Background

Since its founding at the 1964-65 New York World’s Fair, the New York Hall of Science (NYSCI) has inspired millions of people—children, teachers, and families– by offering creative, participatory ways to learn and encouraging people to explore their curiosity and nurture their creativity. Located in Queens, the most ethnically diverse county in the country, NYSCI welcomes 500,000 visitors each year and serves thousands more through outreach in schools, teacher professional development, and participation in a variety of public events and research initiatives.

NYSCI is a leader in the science museum field, recognized for its highly regarded exhibitions, programs, and products, all of which are informed by strategies of engagement called Design, Make, Play. The defining characteristics of Design, Make, Play — open-ended exploration, imaginative learning, personal relevance, deep engagement, and delight — are the ingredients that inspire passionate science, technology, engineering, and mathematics (STEM) learners. NYSCI engages diverse communities of learners, particularly young people, in STEM, by fostering the excitement of self-directed exploration and by tapping into the joy of learning intrinsic in young people’s play. Our transformative model for STEM exploration invites broad participation and makes engagement and learning irresistible.

NYSCI has approximately 120 full-time and over 180 part-time staff members.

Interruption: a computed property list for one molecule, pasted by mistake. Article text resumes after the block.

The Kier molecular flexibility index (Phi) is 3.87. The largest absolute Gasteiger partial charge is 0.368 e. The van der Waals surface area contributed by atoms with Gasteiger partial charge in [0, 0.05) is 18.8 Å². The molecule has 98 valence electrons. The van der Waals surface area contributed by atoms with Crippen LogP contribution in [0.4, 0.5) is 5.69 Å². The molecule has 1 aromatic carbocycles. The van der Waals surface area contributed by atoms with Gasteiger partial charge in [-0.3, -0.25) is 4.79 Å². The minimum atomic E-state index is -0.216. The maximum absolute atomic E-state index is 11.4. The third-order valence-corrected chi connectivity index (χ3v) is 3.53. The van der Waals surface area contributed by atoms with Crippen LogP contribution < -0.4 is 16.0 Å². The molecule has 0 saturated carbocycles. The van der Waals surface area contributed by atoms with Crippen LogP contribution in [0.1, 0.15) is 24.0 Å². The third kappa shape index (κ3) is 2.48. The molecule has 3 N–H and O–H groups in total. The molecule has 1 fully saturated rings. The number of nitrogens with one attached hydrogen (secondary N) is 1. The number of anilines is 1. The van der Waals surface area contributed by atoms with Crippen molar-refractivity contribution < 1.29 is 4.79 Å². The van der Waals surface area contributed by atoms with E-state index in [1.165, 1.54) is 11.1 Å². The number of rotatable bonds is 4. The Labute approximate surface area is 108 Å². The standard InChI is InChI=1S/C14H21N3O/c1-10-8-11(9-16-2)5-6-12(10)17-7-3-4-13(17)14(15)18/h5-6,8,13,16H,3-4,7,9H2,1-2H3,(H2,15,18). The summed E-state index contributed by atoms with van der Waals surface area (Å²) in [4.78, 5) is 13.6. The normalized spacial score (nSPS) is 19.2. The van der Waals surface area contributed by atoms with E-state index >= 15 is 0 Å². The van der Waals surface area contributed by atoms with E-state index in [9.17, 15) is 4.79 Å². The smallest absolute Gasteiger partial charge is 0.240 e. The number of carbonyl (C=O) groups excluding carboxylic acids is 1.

About the Position

It’s harvest time! Smash and stir fruits into a yummy batch of homemade jam.

Recommended for children ages 18 months and older. $6 per child. (Members: $5 per child)

Sometimes creativity can get messy, so dress your little maker (and yourself) in old clothing that can be splattered with things like paint, ink, and oobleck.

This program is supported in part by funding from the New York Community Bank Foundation, the Liu Foundation and the Lily Auchincloss Foundation. Maker Space is made possible thanks to an investment by Cognizant through its Making the Future education initiative.

Background

Since its founding at the 1964-65 New York World’s Fair, the New York Hall of Science (NYSCI) has inspired millions of people—children, teachers, and families– by offering creative, participatory ways to learn and encouraging people to explore their curiosity and nurture their creativity. Located in Queens, the most ethnically diverse county in the country, NYSCI welcomes 500,000 visitors each year and serves thousands more through outreach in schools, teacher professional development, and participation in a variety of public events and research initiatives.